Rules | Inquirer Opinion


/ 11:04 PM January 09, 2012

“If you don’t like their rules, whose would you use?” Charlie Brown asks in the award-winning comic strip “Peanuts.”

Investigative reporter Marites Vitug reported that the University of  Santo Tomas bent rules to vest a PhD degree on Chief Justice Renato Corona. He never submitted a dissertation and overshot UST’s complete-in-five-years yardstick.


“Young men know the rules,” noted Oliver Wendell Holmes Jr., who served as US Supreme Court justice from 1902 to 1932. “But old men know the exceptions.”

Sen. Francis Escudero stewed over “piece-meal leakage of evidence” against Corona by some House of Representatives prosecutors. “Respect the Senate as an impeachment court,” Escudero snapped. “Observe its rules.”


Are critics serious about impeachment rules? asked Inquirer’s Conrado de Quiros. Then they should warn Supreme Court spokesperson Midas Marquez, who is paid his salary with taxpayers’ money, “against lawyering for Corona.”

In geohazard areas, rules to safeguard lives are routinely violated. Over 125 people were entombed by mudslides in Compostela Valley since 2003. That excludes the 30 killed last week, the National Disaster Risk Reduction and Management Council revealed.

Floods spawned by Tropical Storm “Sendong” wiped out an entire community perched on a sandbar dubbed “Isla de Oro.” The overall death toll in Northern Mindanao now exceeds 1,453. Some missing persons will never be accounted for.

“They create the future who watch the present, and learn from the past.” Cagayan de Oro Mayor Vicente Emano and his allies never learned from past “tutorials,” like the November 1991 Ormoc City tragedy. Within an hour, floodwaters dumped by Typhoon “Uring” swept 4,875 people to their deaths. Emano denies he was playing poker when Pagasa repeatedly warned that Sendong had swerved from Cebu to the Cagayan-Iligan area.

“Rules are for the obedience of fools but guidance of wise men.” Kristin, who is all of 8, agrees. She scribbled 12 guidelines for the study room she shares with our other grand-daughter Katarina, 5. Kristin captioned her handiwork “Rules.”

“Don’t give the dolls a shower,” says Rule No. 5. Rule No. 6, is a follow-up: “Don’t put the shampoo on your skin.” These are preceded by  Rule No. 2: “Minimize your voice.”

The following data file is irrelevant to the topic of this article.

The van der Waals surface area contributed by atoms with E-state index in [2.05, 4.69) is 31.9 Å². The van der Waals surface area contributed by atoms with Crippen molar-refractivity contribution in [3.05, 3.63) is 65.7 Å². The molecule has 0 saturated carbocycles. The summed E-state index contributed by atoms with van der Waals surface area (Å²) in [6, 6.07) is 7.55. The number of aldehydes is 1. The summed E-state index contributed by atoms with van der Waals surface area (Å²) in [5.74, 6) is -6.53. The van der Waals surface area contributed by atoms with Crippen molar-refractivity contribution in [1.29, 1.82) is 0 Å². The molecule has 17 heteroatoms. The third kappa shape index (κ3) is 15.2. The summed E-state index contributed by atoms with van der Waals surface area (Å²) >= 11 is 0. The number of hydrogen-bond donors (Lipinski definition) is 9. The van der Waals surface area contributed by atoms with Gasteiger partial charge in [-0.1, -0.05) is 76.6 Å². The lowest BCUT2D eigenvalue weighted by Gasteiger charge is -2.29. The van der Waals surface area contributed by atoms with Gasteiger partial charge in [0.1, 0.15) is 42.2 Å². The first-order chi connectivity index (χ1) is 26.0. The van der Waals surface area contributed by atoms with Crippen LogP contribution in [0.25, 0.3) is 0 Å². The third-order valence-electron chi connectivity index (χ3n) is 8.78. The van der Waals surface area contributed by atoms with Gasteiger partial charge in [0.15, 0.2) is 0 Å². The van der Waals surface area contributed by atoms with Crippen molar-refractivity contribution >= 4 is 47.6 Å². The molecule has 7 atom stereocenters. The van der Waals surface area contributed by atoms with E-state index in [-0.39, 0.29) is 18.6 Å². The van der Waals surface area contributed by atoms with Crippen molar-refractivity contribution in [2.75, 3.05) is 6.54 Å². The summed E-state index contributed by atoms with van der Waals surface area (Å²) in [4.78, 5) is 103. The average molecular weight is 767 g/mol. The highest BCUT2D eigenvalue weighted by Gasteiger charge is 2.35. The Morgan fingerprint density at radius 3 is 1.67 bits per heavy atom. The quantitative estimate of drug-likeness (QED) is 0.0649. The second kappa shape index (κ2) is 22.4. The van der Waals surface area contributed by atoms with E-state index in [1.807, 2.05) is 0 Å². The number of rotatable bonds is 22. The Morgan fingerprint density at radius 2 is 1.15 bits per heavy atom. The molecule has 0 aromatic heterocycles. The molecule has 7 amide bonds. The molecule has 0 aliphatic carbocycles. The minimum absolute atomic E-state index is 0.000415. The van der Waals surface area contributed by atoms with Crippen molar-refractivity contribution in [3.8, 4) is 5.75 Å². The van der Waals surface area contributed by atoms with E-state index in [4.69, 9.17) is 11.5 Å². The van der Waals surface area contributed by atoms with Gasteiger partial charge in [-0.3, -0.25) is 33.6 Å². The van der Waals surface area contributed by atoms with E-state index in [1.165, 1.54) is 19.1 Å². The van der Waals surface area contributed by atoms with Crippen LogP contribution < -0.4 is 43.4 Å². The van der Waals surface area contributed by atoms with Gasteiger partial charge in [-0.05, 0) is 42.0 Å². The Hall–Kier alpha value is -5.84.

Rule No. 9 stipulates: “No throwing items without permition (sic).” “Should it be double “s”? asked Katarina when we noted the error. She pencilled in the correction—and scrawled in Rule No. 13: “Don’t be so mene.” (She meant “mean,” of course.) But you catch the drift: Rules kept result in order.


The Constitution contains basic rules. One is Article VII. It bans appointments two months before a presidential election. That prohibition holds until the end of the incumbent’s term, i.e., noon of June 30. It was proposed by Delegate (later Chief Justice ) Hilario Davide and stitched into the 1987 Constitution precisely to prevent a repeat of quarter-to-midnight appointments by previous presidents.

Carlos P. Garcia named 350 to various posts. Diosdado Macapagal tripled that number. Forty-five years later, Macapagal’s daughter would outdo them all, Viewpoint noted in “Mocking the midnight bell.” (Inquirer, 6/5/10) Gloria Macapagal-Arroyo stuffed midnighters into a score of agencies, from the Monetary Board, the Commission on Muslim Filipinos to the Court of Appeals.

In a “Cinderella spree,” she renamed racketeers to official casino operator Pagcor, promoted Malacañang gardener Armando Macapagal to the board of the Luneta Park, and her former chief of staff Renato Corona as Supreme Court chief justice.

“No,” protested the President’s manicurist, Anita Carpon. “Count me out.” She had been given a midnight appointment to the board of the Pag-Ibig Fund. Here is one lady who still knows how to blush.

Did Corona blush when he accepted the post of chief justice? Who knows? What we know is that Corona had sufficient warning.

“According to the Aytona case (1962) and Valenzuela case (1998), when the president-elect is known, the authority of the incumbent is only to ensure an orderly transfer of power,” constitutional expert Joaquin Bernas, SJ pointed out. If Arroyo insisted on naming a chief justice, she courted the possibility that Congress would impeach him. That has now come to pass.

Former Sen. Rene Saguisag has consistently held that Corona is a “de facto, not de jure chief justice.” As such, Corona has “sole responsibility” under Presidential Decree No. 1949 for the billion-peso Judiciary Development Fund. But Saguisag’s students fielded to ferret out information on the JDF hit a blank wall.

Indeed the Judiciary is the least transparent branch of government, Vitug writes in her award-winning book “Shadow of Doubt: Probing the Supreme Court.”

To spur transparency, Republic Act 6713 stipulates that public servants must “accomplish and submit declarations under oath of, and the public has the right to know [their] assets, liabilities, net worth and financial and business interests, including those of their spouses.”

“Corona cannot hide behind an illegal self-serving interpretation” exempting the Supreme Court from a requirement others comply with, Saguisag says.

Justices Antonio Carpio and Maria Lourdes Sereno, meanwhile, have released their statements of assets, liabilities and net worth. Other justices twist in the wind. Actress Katharine Hepburn’s excuse will do for now: “If you heed the rules, you’ll miss all the fun.”

(Email: [email protected] )

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